Lucile Scott’s cover story “Tale of Two Cities” (June 2008) about how two neighboring cities—San Francisco and Oakland—respond to HIV sparked
some intense reactions from readers.
In the history of HIV [in the United States], blacks and Latinos refused to support [the gay community] in the early days of the 1980s—ACT UP, activism, marches and protests against [the] CDC. We got no support from the minorities because they claimed that HIV did not affect their communities at that time. Also, their churches preached hate against our lifestyle, and they do not support gay civil rights. [It seems like] the public is tired of the epidemic.
Laguna Beach, CA
I believed that Ed Byrom’s (the director of programs at San Fran’s Black Coalition on AIDS) comment in the article that “most positive people in San Francisco are educated and wealthy white men, and they have the power and privilege and sense of entitlement of white men” was not only ignorantly racist, but also just plain untrue! Why print such a racially inflammatory remark that creates nothing but division and hatred?
“Sergeant Ozzy Ramos Comes Home” (June 2008) by James Wortman—a profile of a retired Marine officer who lost his wife and two children to AIDS and, as a result, plans to open a home for families affected by HIV—inspired many of you.
I found Major Charles Valrie (Ramos’s superior who was supportive of the Ramos family) and wrote him. I told him that if more people were as motivated as he was back then to learn about HIV, the world would be much further along in terms of addressing stigma, prevention and treatment.
While a sad story, it is a motivating story, and I wish Sergeant Ramos success in creating Home of Miracles and Embraces (H.O.M.E.). As an HIV-positive person who recently adopted an HIV-positive child, it would be interesting to socialize with others who share similar concerns and hopes.
Moved to Write
There’s a reason the motto of the Marine Corps is Semper Fidelis [and] means “Always Faithful.” Mr. Ramos is the best example of it. Best of luck in his mission and getting H.O.M.E. up and running. Semper Fi, sarge, from a former Navy corpsman—now teaching HIV education.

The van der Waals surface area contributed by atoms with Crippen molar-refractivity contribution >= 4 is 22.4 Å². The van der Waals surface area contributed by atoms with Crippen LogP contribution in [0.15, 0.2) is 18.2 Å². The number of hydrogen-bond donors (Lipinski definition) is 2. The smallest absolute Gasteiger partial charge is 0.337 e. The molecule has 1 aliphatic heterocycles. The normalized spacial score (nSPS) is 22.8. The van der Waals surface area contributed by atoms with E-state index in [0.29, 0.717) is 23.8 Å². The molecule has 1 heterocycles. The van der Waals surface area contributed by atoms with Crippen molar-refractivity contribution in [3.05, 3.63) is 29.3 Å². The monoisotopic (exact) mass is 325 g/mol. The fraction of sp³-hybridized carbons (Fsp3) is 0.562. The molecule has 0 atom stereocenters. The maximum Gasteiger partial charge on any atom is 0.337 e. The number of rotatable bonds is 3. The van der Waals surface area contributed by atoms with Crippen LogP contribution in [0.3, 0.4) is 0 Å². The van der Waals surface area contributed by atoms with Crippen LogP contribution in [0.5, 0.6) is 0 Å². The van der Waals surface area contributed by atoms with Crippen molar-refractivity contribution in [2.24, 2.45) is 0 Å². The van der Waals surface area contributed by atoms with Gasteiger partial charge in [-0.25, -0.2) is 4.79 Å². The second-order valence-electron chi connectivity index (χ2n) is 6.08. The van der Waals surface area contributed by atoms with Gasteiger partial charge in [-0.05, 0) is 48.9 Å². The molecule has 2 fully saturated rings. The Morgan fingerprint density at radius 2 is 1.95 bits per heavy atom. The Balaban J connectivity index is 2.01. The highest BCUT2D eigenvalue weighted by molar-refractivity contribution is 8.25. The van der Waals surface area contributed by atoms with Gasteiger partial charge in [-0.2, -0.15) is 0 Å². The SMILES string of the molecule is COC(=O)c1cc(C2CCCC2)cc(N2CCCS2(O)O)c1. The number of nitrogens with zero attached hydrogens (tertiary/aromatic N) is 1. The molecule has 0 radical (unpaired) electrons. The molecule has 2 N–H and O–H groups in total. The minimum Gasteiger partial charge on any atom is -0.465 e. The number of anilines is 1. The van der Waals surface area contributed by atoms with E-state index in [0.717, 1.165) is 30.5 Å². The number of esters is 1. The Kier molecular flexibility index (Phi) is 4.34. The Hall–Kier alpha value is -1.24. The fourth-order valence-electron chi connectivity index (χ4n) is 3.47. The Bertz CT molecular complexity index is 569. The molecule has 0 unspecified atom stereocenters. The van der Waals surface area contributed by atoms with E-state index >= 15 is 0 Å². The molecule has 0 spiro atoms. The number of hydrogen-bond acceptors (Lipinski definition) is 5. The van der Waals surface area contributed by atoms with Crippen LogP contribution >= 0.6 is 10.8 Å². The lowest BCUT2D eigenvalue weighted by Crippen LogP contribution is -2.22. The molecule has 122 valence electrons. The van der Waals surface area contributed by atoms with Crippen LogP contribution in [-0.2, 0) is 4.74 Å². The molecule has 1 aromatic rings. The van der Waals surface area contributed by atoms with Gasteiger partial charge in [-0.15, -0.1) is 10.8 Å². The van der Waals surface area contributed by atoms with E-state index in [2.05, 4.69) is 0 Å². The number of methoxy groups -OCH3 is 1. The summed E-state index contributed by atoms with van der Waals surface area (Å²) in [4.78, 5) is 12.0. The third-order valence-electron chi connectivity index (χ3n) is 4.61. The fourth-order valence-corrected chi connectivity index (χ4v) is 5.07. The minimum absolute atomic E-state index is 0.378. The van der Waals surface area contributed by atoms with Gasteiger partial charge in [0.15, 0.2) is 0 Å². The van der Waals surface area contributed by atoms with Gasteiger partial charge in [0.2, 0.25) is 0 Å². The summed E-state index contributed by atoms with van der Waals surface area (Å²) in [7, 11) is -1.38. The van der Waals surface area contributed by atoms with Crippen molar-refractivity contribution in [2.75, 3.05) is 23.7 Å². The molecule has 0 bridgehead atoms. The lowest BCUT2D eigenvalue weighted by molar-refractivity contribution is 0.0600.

“Sergeant Ozzy Ramos Comes Home” was very touching. I take care of my brother-in-law who is positive, so I can understand where you are coming from. I would never leave him either—he’s my husband’s brother—but I love him as if he were my own! Keep your head up!
June’s “Hipper Hop” by Kellee Terrell posed the following question: Is hip-hop music HIV prevention’s friend or foe?
I’m an HIV-positive hip-hop artist who just read “Hipper Hop.” Sadly, in focusing on only “major players in the hip-hop game,” the article loses sight of not just hip-hop artists who are openly [positive], but others producing affirming music relevant to those infected with and affected by AIDS.
The rap industry, much like it institutionally locks out the voices of LGBT artists, also finds that positive messaging in rap is not “marketable.” POZ should not replicate this notion. Highlighting only industry-supported “major players” further alienates and silences artists like myself who rap about personal survival and the survival of our most affected communities. Here’s to more “poz” hip-hop in POZ.
I believe that a number of people feel that rap music’s influence on young people’s behavior is significant, especially since a lot of teens think that HIV is not their concern. When rap’s message is more prevalent than prevention’s message, we will continue to have this war against HIV/AIDS.
Correction: The Harlem United client pictured in the bottom left corner of “The Insiders” (June 2008) is Linda Hamptlon.